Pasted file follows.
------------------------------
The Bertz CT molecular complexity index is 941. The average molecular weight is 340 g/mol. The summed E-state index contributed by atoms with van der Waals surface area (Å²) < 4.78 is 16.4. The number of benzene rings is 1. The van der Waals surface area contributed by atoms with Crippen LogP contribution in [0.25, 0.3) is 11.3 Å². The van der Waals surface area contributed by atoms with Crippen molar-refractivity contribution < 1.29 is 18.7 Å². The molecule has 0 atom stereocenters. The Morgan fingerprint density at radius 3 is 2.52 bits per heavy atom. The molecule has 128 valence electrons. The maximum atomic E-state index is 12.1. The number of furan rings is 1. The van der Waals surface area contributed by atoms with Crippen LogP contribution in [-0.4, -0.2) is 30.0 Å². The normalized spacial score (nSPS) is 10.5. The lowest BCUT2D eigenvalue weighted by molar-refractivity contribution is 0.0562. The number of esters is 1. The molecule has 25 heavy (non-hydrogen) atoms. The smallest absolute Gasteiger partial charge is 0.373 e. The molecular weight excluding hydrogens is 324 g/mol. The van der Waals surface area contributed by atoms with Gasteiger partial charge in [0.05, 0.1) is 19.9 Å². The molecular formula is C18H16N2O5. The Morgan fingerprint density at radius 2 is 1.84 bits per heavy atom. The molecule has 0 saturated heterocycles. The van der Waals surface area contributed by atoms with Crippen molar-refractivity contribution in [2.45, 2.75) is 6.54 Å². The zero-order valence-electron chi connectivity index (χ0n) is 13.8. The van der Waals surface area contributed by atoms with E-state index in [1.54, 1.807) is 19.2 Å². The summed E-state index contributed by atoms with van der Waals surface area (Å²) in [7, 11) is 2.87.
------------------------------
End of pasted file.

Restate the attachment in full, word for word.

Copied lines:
The Bertz CT molecular complexity index is 941. The average molecular weight is 340 g/mol. The summed E-state index contributed by atoms with van der Waals surface area (Å²) < 4.78 is 16.4. The number of benzene rings is 1. The van der Waals surface area contributed by atoms with Crippen LogP contribution in [0.25, 0.3) is 11.3 Å². The van der Waals surface area contributed by atoms with Crippen molar-refractivity contribution < 1.29 is 18.7 Å². The molecule has 0 atom stereocenters. The Morgan fingerprint density at radius 3 is 2.52 bits per heavy atom. The molecule has 128 valence electrons. The maximum atomic E-state index is 12.1. The number of furan rings is 1. The van der Waals surface area contributed by atoms with Crippen LogP contribution in [-0.4, -0.2) is 30.0 Å². The normalized spacial score (nSPS) is 10.5. The lowest BCUT2D eigenvalue weighted by molar-refractivity contribution is 0.0562. The number of esters is 1. The molecule has 25 heavy (non-hydrogen) atoms. The smallest absolute Gasteiger partial charge is 0.373 e. The molecular weight excluding hydrogens is 324 g/mol. The van der Waals surface area contributed by atoms with Gasteiger partial charge in [0.05, 0.1) is 19.9 Å². The molecular formula is C18H16N2O5. The Morgan fingerprint density at radius 2 is 1.84 bits per heavy atom. The molecule has 0 saturated heterocycles. The van der Waals surface area contributed by atoms with Crippen molar-refractivity contribution in [2.45, 2.75) is 6.54 Å². The zero-order valence-electron chi connectivity index (χ0n) is 13.8. The van der Waals surface area contributed by atoms with E-state index in [1.54, 1.807) is 19.2 Å². The summed E-state index contributed by atoms with van der Waals surface area (Å²) in [7, 11) is 2.87.